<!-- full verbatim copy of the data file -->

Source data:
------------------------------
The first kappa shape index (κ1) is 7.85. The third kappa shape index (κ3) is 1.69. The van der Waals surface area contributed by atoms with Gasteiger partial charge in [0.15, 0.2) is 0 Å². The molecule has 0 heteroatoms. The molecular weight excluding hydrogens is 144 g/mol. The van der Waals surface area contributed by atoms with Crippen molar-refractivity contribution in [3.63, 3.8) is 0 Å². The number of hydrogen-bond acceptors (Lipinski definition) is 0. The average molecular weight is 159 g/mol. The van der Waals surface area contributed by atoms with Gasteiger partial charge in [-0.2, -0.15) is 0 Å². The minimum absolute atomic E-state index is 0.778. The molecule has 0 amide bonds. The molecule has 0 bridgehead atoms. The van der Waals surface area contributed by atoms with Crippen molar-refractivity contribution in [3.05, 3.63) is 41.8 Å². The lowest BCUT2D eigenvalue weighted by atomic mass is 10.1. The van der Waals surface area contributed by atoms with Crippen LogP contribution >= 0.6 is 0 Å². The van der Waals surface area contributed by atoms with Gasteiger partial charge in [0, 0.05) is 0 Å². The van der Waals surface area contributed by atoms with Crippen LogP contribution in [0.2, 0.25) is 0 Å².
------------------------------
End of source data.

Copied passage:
The first kappa shape index (κ1) is 7.85. The third kappa shape index (κ3) is 1.69. The van der Waals surface area contributed by atoms with Gasteiger partial charge in [0.15, 0.2) is 0 Å². The molecule has 0 heteroatoms. The molecular weight excluding hydrogens is 144 g/mol. The van der Waals surface area contributed by atoms with Crippen molar-refractivity contribution in [3.63, 3.8) is 0 Å². The number of hydrogen-bond acceptors (Lipinski definition) is 0. The average molecular weight is 159 g/mol. The van der Waals surface area contributed by atoms with Gasteiger partial charge in [-0.2, -0.15) is 0 Å². The minimum absolute atomic E-state index is 0.778. The molecule has 0 amide bonds. The molecule has 0 bridgehead atoms. The van der Waals surface area contributed by atoms with Crippen molar-refractivity contribution in [3.05, 3.63) is 41.8 Å². The lowest BCUT2D eigenvalue weighted by atomic mass is 10.1. The van der Waals surface area contributed by atoms with Crippen LogP contribution >= 0.6 is 0 Å². The van der Waals surface area contributed by atoms with Gasteiger partial charge in [0, 0.05) is 0 Å². The van der Waals surface area contributed by atoms with Crippen LogP contribution in [0.2, 0.25) is 0 Å².